Only the Animals (Seules le Betes) M, 116 minutes, 3 stars
Loneliness and a desperate desire to connect are recurring themes in this downbeat French crime drama. Director Dominik Moll adapted, with Gilles Marchand, the novel of the same name by Colin Niels, but this is not simply a whodunit where plot is the main element.
The mystery that ostensibly drives the film is what happened to a woman whose car is found abandoned in rural southern France one snowy winter. Only the Animals is made up of interlocking stories focusing on particular characters that move back and forth in time and are told in non-linear fashion. Although there are multiple suspects, we find out who the victim is and what happened to her well before the film ends - but there is still more to discover after that.
The film begins in an African village with a young black man, Armand (played by Guy-Roger 'Bibisse' N'Drin) riding a bike with a goat on his shoulders. It's a striking visual and an unexpected way to begin the film, but the African setting will turn out to be as important as the French one.
Moll's film is as interested in character and thematic exploration as it is in solving the mystery of the corpse - indeed, given the way the story unfolds in chapters, probably more so. It's a bit of a pity that some of the early scenes in France are pretty pedestrian, but it does mean the story becomes more engrossing as it goes along. The same events and conversations often unfold from more than one point of view so an attentive viewer can gain more information about a character or a new perspective on something seen earlier.
Alice (Laurie Calamy) is a social worker having an affair with one of her clients, Joseph (Damien Bonnard). Her husband, Michel (Denis Menochet), is engaging in his own kind of infidelity, chatting intimately online with someone he believes is a beautiful woman. In fact, it's Armand, who works as an online catfisher, telling sob stories in the hope of talking deceived victims like Michel into sending him money.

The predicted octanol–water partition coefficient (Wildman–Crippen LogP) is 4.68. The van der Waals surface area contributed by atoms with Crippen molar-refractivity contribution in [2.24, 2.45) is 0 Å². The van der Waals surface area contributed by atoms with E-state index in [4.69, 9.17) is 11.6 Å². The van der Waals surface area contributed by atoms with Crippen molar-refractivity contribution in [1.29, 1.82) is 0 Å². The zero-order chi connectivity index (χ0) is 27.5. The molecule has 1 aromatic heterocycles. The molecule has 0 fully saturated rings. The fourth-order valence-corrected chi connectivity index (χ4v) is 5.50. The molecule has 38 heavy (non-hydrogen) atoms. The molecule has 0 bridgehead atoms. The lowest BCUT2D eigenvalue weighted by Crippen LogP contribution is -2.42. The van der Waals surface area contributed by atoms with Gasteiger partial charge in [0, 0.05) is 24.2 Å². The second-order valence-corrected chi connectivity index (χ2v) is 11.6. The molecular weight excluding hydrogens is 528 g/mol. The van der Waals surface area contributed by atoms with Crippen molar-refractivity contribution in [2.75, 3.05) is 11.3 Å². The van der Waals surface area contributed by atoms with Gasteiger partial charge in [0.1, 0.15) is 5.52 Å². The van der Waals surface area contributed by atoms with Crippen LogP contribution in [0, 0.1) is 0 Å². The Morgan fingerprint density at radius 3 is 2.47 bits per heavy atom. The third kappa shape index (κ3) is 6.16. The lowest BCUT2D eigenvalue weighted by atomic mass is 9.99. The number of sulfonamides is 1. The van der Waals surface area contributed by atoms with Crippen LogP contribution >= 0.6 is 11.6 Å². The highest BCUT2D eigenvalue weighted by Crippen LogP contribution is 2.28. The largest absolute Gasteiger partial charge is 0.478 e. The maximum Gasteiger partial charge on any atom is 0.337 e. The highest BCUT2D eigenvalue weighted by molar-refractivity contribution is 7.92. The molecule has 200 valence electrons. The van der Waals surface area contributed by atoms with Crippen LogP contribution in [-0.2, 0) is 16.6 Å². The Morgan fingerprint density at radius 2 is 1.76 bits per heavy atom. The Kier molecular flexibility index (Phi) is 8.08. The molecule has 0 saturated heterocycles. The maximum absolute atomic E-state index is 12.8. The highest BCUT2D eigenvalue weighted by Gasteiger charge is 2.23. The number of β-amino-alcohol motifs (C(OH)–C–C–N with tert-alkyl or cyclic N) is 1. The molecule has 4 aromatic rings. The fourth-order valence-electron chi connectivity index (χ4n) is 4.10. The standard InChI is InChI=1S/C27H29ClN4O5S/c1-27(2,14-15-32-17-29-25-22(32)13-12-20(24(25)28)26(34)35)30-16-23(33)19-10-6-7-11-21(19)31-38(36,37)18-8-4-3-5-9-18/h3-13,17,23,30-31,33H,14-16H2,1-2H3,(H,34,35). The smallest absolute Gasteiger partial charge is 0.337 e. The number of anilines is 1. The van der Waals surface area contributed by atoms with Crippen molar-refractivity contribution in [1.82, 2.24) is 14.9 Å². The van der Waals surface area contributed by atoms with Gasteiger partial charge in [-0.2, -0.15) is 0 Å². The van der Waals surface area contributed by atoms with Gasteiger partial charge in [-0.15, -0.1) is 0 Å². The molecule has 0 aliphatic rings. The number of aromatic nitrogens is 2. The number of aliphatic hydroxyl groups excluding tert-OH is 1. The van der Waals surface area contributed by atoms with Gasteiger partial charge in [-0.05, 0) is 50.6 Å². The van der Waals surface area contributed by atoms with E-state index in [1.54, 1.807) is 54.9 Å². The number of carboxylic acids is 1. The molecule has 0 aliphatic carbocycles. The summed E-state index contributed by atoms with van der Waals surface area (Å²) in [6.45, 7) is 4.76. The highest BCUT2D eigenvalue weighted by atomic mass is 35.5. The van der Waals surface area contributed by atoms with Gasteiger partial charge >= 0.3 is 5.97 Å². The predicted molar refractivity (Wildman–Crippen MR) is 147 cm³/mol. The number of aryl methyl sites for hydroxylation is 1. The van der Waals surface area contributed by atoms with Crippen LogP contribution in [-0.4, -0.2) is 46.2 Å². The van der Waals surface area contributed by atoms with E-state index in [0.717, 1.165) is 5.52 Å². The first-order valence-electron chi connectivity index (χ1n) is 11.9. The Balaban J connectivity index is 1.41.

N'Drin had never acted before, but you wouldn't guess it from his performance. As the catfisher Armand he conveys the character's desperation and desire for money - he wants it not just to gain wealth and status but to help someone he loves.
In another story, middle-aged Evelyne (Valeria Bruni Tedeschi) is also cheating on her spouse. After dining at a restaurant on her travels, she picks up a young waitress, Marion (Nadia Tereszkiewicz), for a fling. Marion is infatuated but for Evelyne, it's just a casual affair. When she leaves for home, a distraught Marion goes after her.
Some of the segments feel too short - or too long - and some are more emotionally engaging than others although the acting and atmosphere are good all round. There are events and coincidences that stretch credulity but plenty to appreciate and enjoy, too. Following the journey of the corpse is an adventure in itself: it doesn't stay in one place.
A warning for the squeamish: a dog is shot in the film and seen dead and bloodied, so if that kind of thing is traumatic, take note. It's interesting that people who don't blink at any number of people being killed in a movie will blanch at the thought of animal cruelty, even when it's simulated.
In the press materials, Moll is quoted as saying he always forgets to ask Niels what the author meant by the title. Moll cites Cedric, the gendarme in the film, talking about cows and wondering what goes through their minds as they look at humans: "We don't know if they are stupid or just sorry to see us."
But, he says, maybe it's worth preserving "the beauty of this mystery" and let viewers interpret it for themselves. Viewers can do the same with the film itself.